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A Recipe for Poutine Perfection

Canada Travel
by Candice Walsh Apr 6, 2010
There’s a reason why this grease-dripping, calorie-packed hangover cure is so famous in Canada. Now you can make one at home, too.

The origins of poutine are in Quebec, but have long been disputed between the two towns of Warwick and Drummondville. Warwick claims their recipe was established in a now-closed restaurant named L’Ideal, while Drummondville’s poutine originated in Le Roy Jucep.

Nobody is sure exactly when and where the dish was created, but its greasy-goodness fame has spread globally.

How to make your own poutine

Here’s how you can create the perfect poutine in less than 30 minutes.


  • 1 quart vegetable oil for frying
  • 1 (10 1/4 ounce) can beef gravy, or homemade gravy
  • Store-bought plain French fries, or 5 whole potatoes cut into fries
  • 2 cups cheese curds or cheese of preference


1. Heat oil in a deep fryer at 365 degrees (Fahrenheit). Or if you don’t have a fryer, use a skillet.

2. Warm the gravy.

3. Heat the fries in the oil until they turn brown.

4. When cooked, remove fries and blot with paper towels to remove excess grease.

5. Smother fries with cheese.

6. Smother cheese with hot gravy.

Voila! The meal to make your arteries scream.

How do you like your poutine?

The above recipe is probably the simplest way to create a poutine, but the most important thing to keep in mind is that there are no real rules.

Cheese curds or shredded cheddar, gravy or special sauce, ketchup heaped on top or not… keep searching until you find that special, favorite flavor. Trust me, it’s a culinary adventure.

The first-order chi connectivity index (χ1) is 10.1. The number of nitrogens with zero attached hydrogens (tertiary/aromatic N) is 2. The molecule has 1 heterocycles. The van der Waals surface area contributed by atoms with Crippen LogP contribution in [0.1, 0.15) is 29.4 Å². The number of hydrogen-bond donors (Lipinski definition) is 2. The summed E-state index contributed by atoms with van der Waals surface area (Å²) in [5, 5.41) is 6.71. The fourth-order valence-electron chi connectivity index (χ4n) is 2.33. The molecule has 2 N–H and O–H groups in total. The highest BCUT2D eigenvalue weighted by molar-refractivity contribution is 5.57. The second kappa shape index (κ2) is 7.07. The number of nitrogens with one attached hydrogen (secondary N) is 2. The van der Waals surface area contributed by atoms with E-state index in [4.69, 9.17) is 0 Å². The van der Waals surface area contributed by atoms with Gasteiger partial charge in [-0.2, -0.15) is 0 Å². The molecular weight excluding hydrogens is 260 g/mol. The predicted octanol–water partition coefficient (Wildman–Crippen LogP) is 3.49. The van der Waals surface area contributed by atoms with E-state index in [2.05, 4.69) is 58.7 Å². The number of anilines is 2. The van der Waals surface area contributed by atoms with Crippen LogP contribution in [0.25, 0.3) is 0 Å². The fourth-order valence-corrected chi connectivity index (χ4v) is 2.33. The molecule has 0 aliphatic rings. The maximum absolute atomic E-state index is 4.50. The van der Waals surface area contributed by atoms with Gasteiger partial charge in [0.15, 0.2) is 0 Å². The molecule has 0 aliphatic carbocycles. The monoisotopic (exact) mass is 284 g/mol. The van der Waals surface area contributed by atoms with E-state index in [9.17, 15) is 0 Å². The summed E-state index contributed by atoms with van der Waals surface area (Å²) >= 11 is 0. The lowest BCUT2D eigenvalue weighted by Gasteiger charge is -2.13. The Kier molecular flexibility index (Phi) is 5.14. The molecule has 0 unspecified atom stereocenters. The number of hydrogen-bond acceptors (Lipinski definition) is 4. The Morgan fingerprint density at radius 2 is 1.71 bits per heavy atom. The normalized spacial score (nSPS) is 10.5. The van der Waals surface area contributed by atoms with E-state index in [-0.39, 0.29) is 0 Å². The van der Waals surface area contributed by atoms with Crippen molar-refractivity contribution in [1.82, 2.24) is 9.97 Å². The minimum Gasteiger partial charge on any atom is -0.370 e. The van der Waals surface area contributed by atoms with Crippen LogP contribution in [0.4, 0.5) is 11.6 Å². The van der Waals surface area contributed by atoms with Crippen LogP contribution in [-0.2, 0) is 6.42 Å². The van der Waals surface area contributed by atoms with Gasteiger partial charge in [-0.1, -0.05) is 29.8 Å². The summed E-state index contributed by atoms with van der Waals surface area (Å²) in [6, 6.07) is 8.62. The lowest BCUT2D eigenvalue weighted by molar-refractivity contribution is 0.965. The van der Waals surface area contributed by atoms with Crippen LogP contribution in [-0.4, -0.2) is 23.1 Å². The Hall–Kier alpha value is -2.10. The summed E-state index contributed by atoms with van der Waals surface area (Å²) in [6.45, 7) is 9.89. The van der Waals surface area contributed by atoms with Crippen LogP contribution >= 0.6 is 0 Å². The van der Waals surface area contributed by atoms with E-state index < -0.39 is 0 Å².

There are also regional differences across Canada that help give a little kick.

Quebec – Replace the gravy with poutine sauce, an arguably more popular option among many Canadians. Being from Newfoundland, I’m never entirely certain how the rest of the country does things, including food. The sauce is like thickened chicken stock, seasoned with pepper and onion flavoring, and powdered mixes can be bought in grocery stores.

Newfoundland and Labrador – Newfoundlanders and Labradorians like to add “dressing” (turkey stuffing) to their poutines, a combination of bread crumbs, savory, and onions. When the dressing becomes soaked with the gravy, it adds great texture.

Nova Scotia – Nova Scotians are big on lobster poutine, which is like a regular poutine but includes lobster meat, chopped chives and hollandaise sauce with halloumi cheese.

Other Atlantic Canadian additions – Some places in Atlantic Canada top their poutines with donair meat, which probably has about the same nutritional outcome as adding bacon to caramel corn.

International Poutine – If you’d rather go international, try the Italian-style poutine, which replaces the gravy with spaghetti sauce and is topped with ground beef. Mexican poutine includes fries, carne asada, guacamole, sour cream, pico de gallo and cheese, and can also be served with hot sauce.

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